2,500 Histadrut members demonstrate at PM’s residence

On Thursday, Histadrut Chairman Avi Nissenkorn declared a labor dispute in the south over the matter, which opens the door to a general strike in that region within two week.

March 1, 2015 16:46
2 minute read.
Israel Chemicals

THE DEAD SEA WORKS in Sdom, the world’s fourth largest producer and supplier of potash products, is owned by Israel Chemicals Ltd. (photo credit: REUTERS)


Dear Reader,
As you can imagine, more people are reading The Jerusalem Post than ever before. Nevertheless, traditional business models are no longer sustainable and high-quality publications, like ours, are being forced to look for new ways to keep going. Unlike many other news organizations, we have not put up a paywall. We want to keep our journalism open and accessible and be able to keep providing you with news and analyses from the frontlines of Israel, the Middle East and the Jewish World.

As one of our loyal readers, we ask you to be our partner.

For $5 a month you will receive access to the following:

  • A user uxperience almost completely free of ads
  • Access to our Premium Section and our monthly magazine to learn Hebrew, Ivrit
  • Content from the award-winning Jerusalem Repor
  • A brand new ePaper featuring the daily newspaper as it appears in print in Israel

Help us grow and continue telling Israel’s story to the world.

Thank you,

Ronit Hasin-Hochman, CEO, Jerusalem Post Group
Yaakov Katz, Editor-in-Chief

UPGRADE YOUR JPOST EXPERIENCE FOR 5$ PER MONTH Show me later Don't show it again

The Histadrut labor federation on Sunday said it turned out 2,500 protesters to demonstrate against layoffs at Israel Chemicals Ltd. in front of the Prime Minister’s Residence in Jerusalem.

The protesters, bused in from the South, included workers from ICL’s Bromide Compounds plant, where 140 layoffs are in the works, and its Dead Sea Works, where an addition 135 layoffs are expected in the coming months as part of an efficiency plan. The company fired dozens more in the past year.

Be the first to know - Join our Facebook page.

On Thursday, Histadrut chairman Avi Nissenkorn declared a labor dispute in the South over the matter, which opens the door to a general strike in that region within two weeks.

The company argues that it cannot fund jobs at the Bromide plant, which has been losing money in recent years, and blames the Histadrut for rejecting a generous package offering early retirement to laid-off workers over 55 and double the legally mandated compensatory benefits to those under 55.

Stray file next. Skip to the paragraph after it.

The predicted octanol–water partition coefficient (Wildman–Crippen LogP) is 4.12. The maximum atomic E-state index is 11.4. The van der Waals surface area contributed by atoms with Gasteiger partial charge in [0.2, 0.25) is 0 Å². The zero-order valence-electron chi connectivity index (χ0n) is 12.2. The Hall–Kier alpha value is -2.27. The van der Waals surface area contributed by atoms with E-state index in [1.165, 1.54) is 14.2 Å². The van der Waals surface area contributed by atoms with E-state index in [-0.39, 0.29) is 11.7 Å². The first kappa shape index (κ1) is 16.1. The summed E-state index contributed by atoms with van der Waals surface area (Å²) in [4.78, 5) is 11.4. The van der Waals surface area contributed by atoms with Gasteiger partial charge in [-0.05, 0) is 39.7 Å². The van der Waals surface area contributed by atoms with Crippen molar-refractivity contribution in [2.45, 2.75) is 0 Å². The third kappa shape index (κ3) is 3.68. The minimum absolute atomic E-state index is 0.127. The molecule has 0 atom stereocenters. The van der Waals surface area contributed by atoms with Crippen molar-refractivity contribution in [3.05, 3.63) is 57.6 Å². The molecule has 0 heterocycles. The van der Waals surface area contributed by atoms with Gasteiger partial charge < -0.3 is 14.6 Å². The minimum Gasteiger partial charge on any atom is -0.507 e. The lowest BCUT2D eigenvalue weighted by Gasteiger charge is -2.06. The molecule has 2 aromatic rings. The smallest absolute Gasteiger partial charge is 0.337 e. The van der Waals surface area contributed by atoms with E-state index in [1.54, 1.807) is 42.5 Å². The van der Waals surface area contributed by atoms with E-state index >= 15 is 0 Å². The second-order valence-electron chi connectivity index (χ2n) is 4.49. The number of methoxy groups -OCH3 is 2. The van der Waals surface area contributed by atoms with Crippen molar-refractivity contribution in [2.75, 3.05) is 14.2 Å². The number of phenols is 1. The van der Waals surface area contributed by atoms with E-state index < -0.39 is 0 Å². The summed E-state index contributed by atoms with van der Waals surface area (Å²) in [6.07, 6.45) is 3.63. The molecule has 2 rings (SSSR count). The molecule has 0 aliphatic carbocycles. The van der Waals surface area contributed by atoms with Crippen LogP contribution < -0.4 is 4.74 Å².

The company accused the unions of “bolshevism” and election-oriented dramatics.

“The Histadrut and workers committee seek to impose the union’s control through violence, aggression and dangerous brutality, and do not hesitate to harm the southern residents’ routines and the best interests of most of the workers for this unacceptable and illegal goal,” the company said in a statement.

Last week, the Histadrut made good on a promise to “shut down the South,” blocking major traffic arteries in cities such as Arad, Dimona and Beersheba, and shutting down some government offices in those areas.

The prospect of another large-scale strike could spook investors, according to the Federation of Israeli Chambers of Commerce, a business group.

“The attempt to strike an entire region over a labor dispute at one plant is outrageous,” said FICC president Uriel Lynn.

“The Histadrut’s desire to expand the labor dispute from Israel Chemicals to a strike that encompasses the entire South is an extreme move that will chase investors away from Israel and ultimately lead to job losses,” he added.

Protesters’ chants demanding justice for the soon-to-be- unemployed were unlikely to get the attention of Prime Minister Benjamin Netanyahu. He departed in the morning for Washington, DC, where he will address the America Israel Public Affairs Committee’s annual policy conference and deliver a controversial speech to a joint session of Congress on the topic of Iran’s nuclear program.

Related Content

The Teva Pharmaceutical Industries
April 30, 2015
Teva doubles down on Mylan, despite rejection